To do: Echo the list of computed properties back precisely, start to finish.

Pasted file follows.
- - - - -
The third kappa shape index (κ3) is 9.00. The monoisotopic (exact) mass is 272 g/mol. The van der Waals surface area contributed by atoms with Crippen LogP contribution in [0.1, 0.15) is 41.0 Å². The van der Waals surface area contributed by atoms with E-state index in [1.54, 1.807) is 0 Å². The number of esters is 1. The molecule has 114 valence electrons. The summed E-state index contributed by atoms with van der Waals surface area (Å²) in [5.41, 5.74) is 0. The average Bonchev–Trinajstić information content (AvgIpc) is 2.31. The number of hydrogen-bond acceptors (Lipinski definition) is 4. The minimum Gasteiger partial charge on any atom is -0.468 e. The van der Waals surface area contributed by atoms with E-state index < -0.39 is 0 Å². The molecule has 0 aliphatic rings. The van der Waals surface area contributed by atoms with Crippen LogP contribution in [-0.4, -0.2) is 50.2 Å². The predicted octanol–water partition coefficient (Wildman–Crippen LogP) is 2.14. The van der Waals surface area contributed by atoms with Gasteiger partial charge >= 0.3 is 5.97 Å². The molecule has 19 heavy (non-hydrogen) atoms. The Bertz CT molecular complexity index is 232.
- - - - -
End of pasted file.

The third kappa shape index (κ3) is 9.00. The monoisotopic (exact) mass is 272 g/mol. The van der Waals surface area contributed by atoms with Crippen LogP contribution in [0.1, 0.15) is 41.0 Å². The van der Waals surface area contributed by atoms with E-state index in [1.54, 1.807) is 0 Å². The number of esters is 1. The molecule has 114 valence electrons. The summed E-state index contributed by atoms with van der Waals surface area (Å²) in [5.41, 5.74) is 0. The average Bonchev–Trinajstić information content (AvgIpc) is 2.31. The number of hydrogen-bond acceptors (Lipinski definition) is 4. The minimum Gasteiger partial charge on any atom is -0.468 e. The van der Waals surface area contributed by atoms with E-state index < -0.39 is 0 Å². The molecule has 0 aliphatic rings. The van der Waals surface area contributed by atoms with Crippen LogP contribution in [-0.4, -0.2) is 50.2 Å². The predicted octanol–water partition coefficient (Wildman–Crippen LogP) is 2.14. The van der Waals surface area contributed by atoms with Gasteiger partial charge >= 0.3 is 5.97 Å². The molecule has 19 heavy (non-hydrogen) atoms. The Bertz CT molecular complexity index is 232.